University of Padova
Spatial Agency Bias: Mapping social agency into the visual field
Writing and reading are embedded in our everyday life. We read books, instructions, messages, signs, and the news; we write notes, emails, and status updates on Twitter or Facebook. Writing and reading entail eye and, for writing, also hand movements that are systematically directed. In this talk, I will discuss the role of writing and reading habits in social cognition, to show that direction of texts (e.g., rightward for English and leftward for Arabic) creates a spatial model for thinking. Script direction establishes a clear spatial organization of information, including socially relevant information, allowing for the creation of a shared reality. This can be compared to the railways, on which the mental images of our social world travel in our minds, and people in the same culture share this journey direction. One key aspect of this process is that this spatial organization of mental images is not devoid of meaning: The trajectory imposed by textual data affects how we mentally envisage action in general but also is enriched by social content, and specifically it is associated with agency, a key dimension of social thinking.
Caterina Suitner got her PhD is 2009 and she is currently associate professor at University of Padova where she teaches Persuasion and Social Influence at the Master Degree in Community Psychology. Her research focuses on the relation between social cognition, space, and language, with particular attention to the role of para-semantic linguistic features and their role in attitude formation and change. She is also interested in the role of online information for attitude formation (e.g., trust in vaccines) and belief in fake news, in social inequality, and gender issues. She published in journals such as Advances in Experimental Social Psychology, Psychological Science, Journal of Experimental Social Psychology, Journal of Experimental Psychology, European Journal of Social Psychology, and Social Cognition. She is Editor in Chief of the European Journal of Social Psychology, she has contributed to several edited books, has edited special issues for Social Psychology and for the Journal of Language and Social Psychology, she co-authored the book Living in an Asymmetrical World, published by Psychology Press. C. Suitner spent 1 year as PhD in Melbourne, 6 months at the New School and 5 months at the New York University as visiting scholar, strengthening her ties with the international community.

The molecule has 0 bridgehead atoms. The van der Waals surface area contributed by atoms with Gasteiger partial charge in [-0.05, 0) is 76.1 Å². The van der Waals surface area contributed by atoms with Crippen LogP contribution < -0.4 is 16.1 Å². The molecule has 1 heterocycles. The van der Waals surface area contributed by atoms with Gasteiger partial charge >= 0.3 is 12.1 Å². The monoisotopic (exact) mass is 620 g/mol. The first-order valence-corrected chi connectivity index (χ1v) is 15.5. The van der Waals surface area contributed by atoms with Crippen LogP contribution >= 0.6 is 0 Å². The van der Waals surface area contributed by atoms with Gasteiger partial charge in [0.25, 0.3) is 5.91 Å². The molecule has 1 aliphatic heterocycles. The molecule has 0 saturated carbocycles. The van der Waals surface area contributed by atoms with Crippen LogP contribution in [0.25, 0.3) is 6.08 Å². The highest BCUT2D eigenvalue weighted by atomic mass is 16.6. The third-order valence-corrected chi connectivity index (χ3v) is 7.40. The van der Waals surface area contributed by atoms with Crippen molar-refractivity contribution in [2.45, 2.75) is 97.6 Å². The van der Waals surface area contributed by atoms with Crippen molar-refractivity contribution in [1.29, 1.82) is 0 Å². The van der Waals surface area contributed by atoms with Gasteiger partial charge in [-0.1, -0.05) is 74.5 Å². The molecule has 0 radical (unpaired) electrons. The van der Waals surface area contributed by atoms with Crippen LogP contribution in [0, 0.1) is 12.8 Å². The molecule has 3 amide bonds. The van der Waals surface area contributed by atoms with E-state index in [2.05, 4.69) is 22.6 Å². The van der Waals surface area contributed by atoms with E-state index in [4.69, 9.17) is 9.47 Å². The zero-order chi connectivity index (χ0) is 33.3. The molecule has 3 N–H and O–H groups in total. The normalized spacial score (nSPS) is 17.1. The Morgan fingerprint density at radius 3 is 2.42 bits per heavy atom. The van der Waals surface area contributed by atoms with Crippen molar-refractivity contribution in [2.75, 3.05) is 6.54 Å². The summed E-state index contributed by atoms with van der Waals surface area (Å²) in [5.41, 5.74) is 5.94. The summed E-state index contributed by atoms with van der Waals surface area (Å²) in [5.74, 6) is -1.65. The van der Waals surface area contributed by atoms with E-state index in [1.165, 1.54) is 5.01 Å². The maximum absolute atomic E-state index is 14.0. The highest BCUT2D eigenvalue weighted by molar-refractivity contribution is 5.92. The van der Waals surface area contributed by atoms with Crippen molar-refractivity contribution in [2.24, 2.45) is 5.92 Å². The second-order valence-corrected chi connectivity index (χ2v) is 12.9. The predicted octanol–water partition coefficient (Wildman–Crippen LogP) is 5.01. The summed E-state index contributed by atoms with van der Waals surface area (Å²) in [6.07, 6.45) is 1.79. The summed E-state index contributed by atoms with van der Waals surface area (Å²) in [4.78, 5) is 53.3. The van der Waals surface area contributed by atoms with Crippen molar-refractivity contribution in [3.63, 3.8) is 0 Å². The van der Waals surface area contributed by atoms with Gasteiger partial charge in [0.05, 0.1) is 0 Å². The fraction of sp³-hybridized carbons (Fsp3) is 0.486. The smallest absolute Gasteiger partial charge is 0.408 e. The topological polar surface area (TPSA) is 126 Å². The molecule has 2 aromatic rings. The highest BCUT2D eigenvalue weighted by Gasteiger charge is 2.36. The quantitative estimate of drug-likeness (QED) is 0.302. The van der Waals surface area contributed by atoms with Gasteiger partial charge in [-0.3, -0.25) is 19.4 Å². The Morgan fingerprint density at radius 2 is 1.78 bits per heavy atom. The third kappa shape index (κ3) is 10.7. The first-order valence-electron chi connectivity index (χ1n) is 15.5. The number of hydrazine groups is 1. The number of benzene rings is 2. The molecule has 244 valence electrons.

University of Greenwich
Fostering positive intergroup relations and social equity via intergroup contact: Opportunities, challenges, and the way ahead
While diversity is increasing in large parts of the world, negative intergroup attitudes as well as tangible intergroup conflict raise social, political, and academic debates on how distinct groups can live peacefully together. Collective action movements advocating for or against social equity further fuel intergroup conflict. In this talk, a line of research that explores predictors of prejudice and solidarity-based collective action -in several countries around the world- will be presented and discussed in the context of current socio-political events (e.g., Black Lives Matter movement, rise of populism, refugee and migrant crisis). This line of research is largely guided by an integration between intergroup contact and collective action social psychological premises. Emphasis will be placed on understanding forms (e.g., direct/indirect) and valence (e.g., positive/negative) of intergroup contact, as well as contextual and individual variables that are pertinent in driving its effects. Overall, the talk will aim to delineate the potential of contact to enhance intergroup relations and social equity, but to also evaluate its limitations critically.
Dr Sofia Stathi is Associate Professor of Social Psychology at the University of Greenwich, UK. She gained a BSc in Psychology from the University of Crete, Greece, and a PhD in Psychology from the University of Birmingham, UK. Before joining the University of Greenwich, Sofia was a post-doctoral researcher and then Lecturer at the University of Kent, UK. Sofia is the Lead of the Centre for Inequalities at the University of Greenwich, and the Director of the Social Psychology Laboratory at the same institution. Sofia is an elected Committee Member at the Social Psychology Section of the British Psychological Society. Sofia’s research focuses on intergroup relations, intergroup contact, (challenging) prejudice, and collective action. She uses predominantly quantitative methods to conduct basic and applied research that examines processes relating to majority-minority relations and social change. Sofia has co-authored a monograph and an edited volume on intergroup contact; has published various articles in outlets such as the European Journal of Social Psychology, the Journal of Experimental Social Psychology, and the Journal of Personality and Social Psychology; and has received funding from research bodies such as the British Academy, the Economic and Social Research Council, and Catedra Real Madrid.